There is also greater consolidation and professionalization of the wind O&M sector. Larger third-party operators and original equipment manufacturers are investing in data analytics, sophisticated monitoring systems, and preventative tech upgrades. This focus on proactive maintenance versus reactive repairs reduces costs over the long run.


In summary, wind power maintenance costs are relatively low compared to other energy sources. Modern wind turbines have lifespans of 20-25 years and require routine maintenance like lubricating parts and inspecting blades. Land leasing fees are minimal, and connecting to transmission lines accounts for a small portion of operating expenses. Repowering turbines after their lifespan by replacing old equipment with new systems helps reduce maintenance costs. Wind farms enjoy tax credits that keep expenditures low. Overall, wind is one of the most affordable and cost-effective energy sources to maintain over the long run.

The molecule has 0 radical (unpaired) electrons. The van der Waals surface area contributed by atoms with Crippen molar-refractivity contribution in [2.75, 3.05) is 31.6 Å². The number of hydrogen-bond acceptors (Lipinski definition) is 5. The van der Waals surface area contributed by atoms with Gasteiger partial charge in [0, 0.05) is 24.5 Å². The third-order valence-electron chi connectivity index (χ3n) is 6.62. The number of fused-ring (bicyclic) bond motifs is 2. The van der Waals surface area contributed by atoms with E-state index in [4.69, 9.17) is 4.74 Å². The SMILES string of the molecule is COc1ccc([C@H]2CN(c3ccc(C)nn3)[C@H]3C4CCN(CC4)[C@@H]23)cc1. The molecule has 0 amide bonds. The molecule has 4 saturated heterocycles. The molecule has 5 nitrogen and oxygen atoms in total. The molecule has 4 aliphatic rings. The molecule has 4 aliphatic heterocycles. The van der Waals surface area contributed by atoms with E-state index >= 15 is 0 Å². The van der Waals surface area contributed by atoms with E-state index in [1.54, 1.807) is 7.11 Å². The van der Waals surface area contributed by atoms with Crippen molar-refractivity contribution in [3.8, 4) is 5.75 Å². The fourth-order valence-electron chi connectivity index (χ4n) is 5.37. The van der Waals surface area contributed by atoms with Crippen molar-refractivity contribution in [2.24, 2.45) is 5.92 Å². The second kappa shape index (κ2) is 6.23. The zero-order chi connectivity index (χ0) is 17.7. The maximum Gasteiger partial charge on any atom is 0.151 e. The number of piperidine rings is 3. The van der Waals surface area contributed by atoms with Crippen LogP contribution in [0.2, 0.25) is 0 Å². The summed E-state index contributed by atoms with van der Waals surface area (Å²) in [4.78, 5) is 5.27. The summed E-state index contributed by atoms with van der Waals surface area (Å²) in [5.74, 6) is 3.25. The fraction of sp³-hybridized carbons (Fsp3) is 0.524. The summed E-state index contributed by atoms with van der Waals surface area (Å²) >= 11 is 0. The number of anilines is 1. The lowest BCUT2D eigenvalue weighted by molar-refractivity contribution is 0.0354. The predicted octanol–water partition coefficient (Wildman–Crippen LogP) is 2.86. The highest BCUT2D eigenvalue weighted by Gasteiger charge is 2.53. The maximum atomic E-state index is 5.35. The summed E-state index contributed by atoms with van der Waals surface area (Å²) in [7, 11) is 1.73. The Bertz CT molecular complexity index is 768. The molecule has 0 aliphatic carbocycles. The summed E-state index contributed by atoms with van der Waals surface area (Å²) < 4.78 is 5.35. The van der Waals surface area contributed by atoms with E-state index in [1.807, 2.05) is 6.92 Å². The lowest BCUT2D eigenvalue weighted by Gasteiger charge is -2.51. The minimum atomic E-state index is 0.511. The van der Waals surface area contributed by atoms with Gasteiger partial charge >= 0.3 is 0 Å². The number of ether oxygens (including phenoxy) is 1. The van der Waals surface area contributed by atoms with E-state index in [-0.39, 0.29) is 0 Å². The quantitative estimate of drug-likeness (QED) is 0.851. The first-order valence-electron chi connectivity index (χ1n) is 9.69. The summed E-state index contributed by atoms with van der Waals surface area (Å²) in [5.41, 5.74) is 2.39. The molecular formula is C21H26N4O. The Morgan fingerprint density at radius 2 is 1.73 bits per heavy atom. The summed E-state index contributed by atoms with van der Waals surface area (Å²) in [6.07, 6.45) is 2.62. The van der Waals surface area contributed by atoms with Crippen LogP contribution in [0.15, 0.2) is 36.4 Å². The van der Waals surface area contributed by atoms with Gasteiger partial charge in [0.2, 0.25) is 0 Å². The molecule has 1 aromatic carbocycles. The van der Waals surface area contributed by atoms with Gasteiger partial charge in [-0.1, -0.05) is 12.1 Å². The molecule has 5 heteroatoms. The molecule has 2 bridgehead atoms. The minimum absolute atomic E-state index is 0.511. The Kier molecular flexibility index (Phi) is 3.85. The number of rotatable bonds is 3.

Looking ahead, maintenance costs for wind power are likely to go down as technology improves. Larger and more reliable turbines will require less frequent repairs and replacement parts. Remote monitoring and predictive analytics will enable more efficient maintenance scheduling. Improvements in blade coatings, gearbox designs, and other components will extend turbine lifespans. With economies of scale and maturation of the wind industry, operations and maintenance costs as a percentage of total expenses will continue falling. Wind energy is already cheap to maintain compared to fossil fuels, and those competitive advantages will likely grow in the future.